Carrie Paechter's tribute to her grandfather

Carrie Paechter's tribute to her grandfather

I began to piece together the story of the Paechter children after they came to England from this 2016 posting by a British social scientist named Carrie Paechter. She refers to her father George Paechter, who must be the second son of Kurt and Grete Paechter. In Germany, he was named Gerd. 

The essay by Carrie Paechter was part of a project about the memory of war at an interdisciplinary college of the University of London where she was then a professor. Keep in mind that her memories of her grandfather are second-hand. They are stories she heard from her father. 

Celebrated in the First World War, and gassed in Auschwitz: my grandfather's history

My colleague Richard Grayson has recently been encouraging academics at Goldsmiths to explore their family histories, as part of the onset of the 100 year commemoration of the First World War. Mine is just one example of how the wartime sacrifice of German Jews counted for nothing after Hitler came to power.

My grandfather, Curt Julius Paechter, was one of the many German Jews to fight in World War One. He served for the whole of the war; from 4 August 1914 to 28 December 1918 (the records from his later employment at the Disconto-Gesellschaft show this).  He had already had two periods in the army: a whole year from 1910 to 1911, and a further six weeks in 1913, presumably as part of the military service required of fit male German citizens.

Curt was one of the many German soldiers awarded the Iron Cross First Class, and achieved the rank of Leutnant. When he joined the Disconto-Gessellschaft he described himself as Leutnant  der Reserve, presumably because he was no longer on active service.

A story about him told by my father, George Paechter, is all we know of his active service, but it shows that he was brave under fire: "Curt was in the cavalry, and, at one time, had to cross an avenue in woodland down which the enemy were firing intermittent cannons. He didn't time his crossing very well: his horse was decapitated, but managed to carry him over to the other side before collapsing."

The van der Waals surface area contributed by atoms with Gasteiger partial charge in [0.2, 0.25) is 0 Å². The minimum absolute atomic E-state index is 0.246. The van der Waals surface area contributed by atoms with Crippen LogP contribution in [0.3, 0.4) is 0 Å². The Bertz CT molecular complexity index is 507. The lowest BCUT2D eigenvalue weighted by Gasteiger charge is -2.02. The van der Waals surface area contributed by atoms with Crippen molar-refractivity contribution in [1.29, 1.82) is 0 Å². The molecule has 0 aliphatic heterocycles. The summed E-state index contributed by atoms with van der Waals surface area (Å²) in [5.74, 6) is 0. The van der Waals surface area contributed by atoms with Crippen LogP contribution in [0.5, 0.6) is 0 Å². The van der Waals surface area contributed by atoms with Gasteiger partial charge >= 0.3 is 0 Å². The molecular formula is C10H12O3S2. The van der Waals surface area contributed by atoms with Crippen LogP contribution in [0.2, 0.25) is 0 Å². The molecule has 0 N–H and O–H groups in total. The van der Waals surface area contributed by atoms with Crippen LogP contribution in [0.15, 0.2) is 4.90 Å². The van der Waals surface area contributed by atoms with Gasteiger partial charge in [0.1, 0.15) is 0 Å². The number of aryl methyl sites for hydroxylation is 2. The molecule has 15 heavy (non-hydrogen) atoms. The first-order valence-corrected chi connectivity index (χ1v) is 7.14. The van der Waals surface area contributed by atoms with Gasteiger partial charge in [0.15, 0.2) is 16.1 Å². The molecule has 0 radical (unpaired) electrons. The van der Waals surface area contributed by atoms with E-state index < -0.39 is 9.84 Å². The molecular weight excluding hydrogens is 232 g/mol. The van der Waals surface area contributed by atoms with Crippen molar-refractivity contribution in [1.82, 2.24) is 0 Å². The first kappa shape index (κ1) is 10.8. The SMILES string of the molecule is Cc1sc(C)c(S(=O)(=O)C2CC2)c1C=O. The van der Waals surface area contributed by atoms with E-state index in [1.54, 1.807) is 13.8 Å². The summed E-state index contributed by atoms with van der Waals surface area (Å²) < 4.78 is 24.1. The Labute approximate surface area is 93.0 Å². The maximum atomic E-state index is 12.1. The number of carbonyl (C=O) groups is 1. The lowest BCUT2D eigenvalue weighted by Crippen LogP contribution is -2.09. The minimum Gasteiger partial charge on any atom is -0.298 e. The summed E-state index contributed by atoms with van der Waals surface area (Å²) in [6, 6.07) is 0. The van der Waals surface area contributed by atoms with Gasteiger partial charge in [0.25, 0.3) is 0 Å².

Curt was very much an assimilated German Jew. The only description we have of him is from the memoirs of my great-aunt, Anneliese Landau, who left Germany in 1939 and was the only member of that generation of my family to survive.

She describes her first impressions of him as: “a slender, middle-sized  young man with steel-blue eyes, a slightly balding head and a blond moustache. The erect figure seemed to be a model of a Prussian E.K.1 officer of the First World War: correctness all over, a face that seemed set for making decisions which no one could change, hardly even he himself who had originally made them.”

In civilian life, Curt was a lawyer, and in 1920 he took up a position as head of the law department of the Disconto-Gessellschaft, which later became part of the Deutsche Bank, specialising in their property holdings.

Following the rise of the Nazis in the 1930s, he was dismissed from this job, because Jews were no longer permitted to work as lawyers in such organisations.

Following Kristallnacht, he was arrested on 9 November 1938 and imprisoned for three months. After this, he sent his three children, including my father, to England as refugees. He and my grandmother Grete remained in Berlin to take care of their own parents.

Grete died from appendicitis in 1941 and Curt remained in Berlin with his mother and in-laws until 1942. In that year, he was deported to Theresienstadt. From there, probably sometime in 1944, he was sent to Auschwitz, where he died, probably in the gas chambers. There is a Stolperstein (stumbling block) in his memory outside the apartment block in which the family lived at 61 Nassauischestrasse in Berlin.